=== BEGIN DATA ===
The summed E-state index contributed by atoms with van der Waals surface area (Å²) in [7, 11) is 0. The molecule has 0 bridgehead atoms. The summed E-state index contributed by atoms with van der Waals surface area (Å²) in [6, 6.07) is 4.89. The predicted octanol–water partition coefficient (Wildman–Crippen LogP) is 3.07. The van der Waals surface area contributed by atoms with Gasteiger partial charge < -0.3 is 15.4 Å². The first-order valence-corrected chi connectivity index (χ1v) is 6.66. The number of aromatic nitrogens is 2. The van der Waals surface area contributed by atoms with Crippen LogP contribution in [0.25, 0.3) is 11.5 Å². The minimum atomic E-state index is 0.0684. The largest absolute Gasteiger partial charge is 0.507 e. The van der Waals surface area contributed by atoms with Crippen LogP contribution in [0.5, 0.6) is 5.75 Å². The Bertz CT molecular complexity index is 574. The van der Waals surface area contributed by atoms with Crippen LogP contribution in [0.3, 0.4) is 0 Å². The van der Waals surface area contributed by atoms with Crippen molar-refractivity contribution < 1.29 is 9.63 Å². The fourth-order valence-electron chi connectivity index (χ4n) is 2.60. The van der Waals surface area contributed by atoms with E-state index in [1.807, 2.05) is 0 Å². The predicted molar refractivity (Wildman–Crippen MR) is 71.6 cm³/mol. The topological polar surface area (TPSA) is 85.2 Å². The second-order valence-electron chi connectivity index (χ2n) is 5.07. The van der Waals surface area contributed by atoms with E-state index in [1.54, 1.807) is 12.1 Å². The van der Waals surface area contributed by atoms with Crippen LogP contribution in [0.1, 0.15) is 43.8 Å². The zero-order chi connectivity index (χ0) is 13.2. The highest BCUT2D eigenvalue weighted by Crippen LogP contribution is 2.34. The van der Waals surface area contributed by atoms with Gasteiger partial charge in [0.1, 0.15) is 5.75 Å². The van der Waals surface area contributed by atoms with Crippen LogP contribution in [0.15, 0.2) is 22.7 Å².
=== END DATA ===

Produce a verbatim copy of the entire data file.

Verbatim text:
The summed E-state index contributed by atoms with van der Waals surface area (Å²) in [7, 11) is 0. The molecule has 0 bridgehead atoms. The summed E-state index contributed by atoms with van der Waals surface area (Å²) in [6, 6.07) is 4.89. The predicted octanol–water partition coefficient (Wildman–Crippen LogP) is 3.07. The van der Waals surface area contributed by atoms with Gasteiger partial charge < -0.3 is 15.4 Å². The first-order valence-corrected chi connectivity index (χ1v) is 6.66. The number of aromatic nitrogens is 2. The van der Waals surface area contributed by atoms with Crippen LogP contribution in [0.25, 0.3) is 11.5 Å². The minimum atomic E-state index is 0.0684. The largest absolute Gasteiger partial charge is 0.507 e. The van der Waals surface area contributed by atoms with Crippen LogP contribution in [0.5, 0.6) is 5.75 Å². The Bertz CT molecular complexity index is 574. The van der Waals surface area contributed by atoms with Crippen LogP contribution in [0.3, 0.4) is 0 Å². The van der Waals surface area contributed by atoms with Crippen molar-refractivity contribution < 1.29 is 9.63 Å². The fourth-order valence-electron chi connectivity index (χ4n) is 2.60. The van der Waals surface area contributed by atoms with E-state index in [1.807, 2.05) is 0 Å². The predicted molar refractivity (Wildman–Crippen MR) is 71.6 cm³/mol. The topological polar surface area (TPSA) is 85.2 Å². The second-order valence-electron chi connectivity index (χ2n) is 5.07. The van der Waals surface area contributed by atoms with E-state index in [1.54, 1.807) is 12.1 Å². The van der Waals surface area contributed by atoms with Crippen LogP contribution in [0.1, 0.15) is 43.8 Å². The zero-order chi connectivity index (χ0) is 13.2. The highest BCUT2D eigenvalue weighted by Crippen LogP contribution is 2.34. The van der Waals surface area contributed by atoms with Gasteiger partial charge in [0.1, 0.15) is 5.75 Å². The van der Waals surface area contributed by atoms with Crippen LogP contribution in [0.15, 0.2) is 22.7 Å².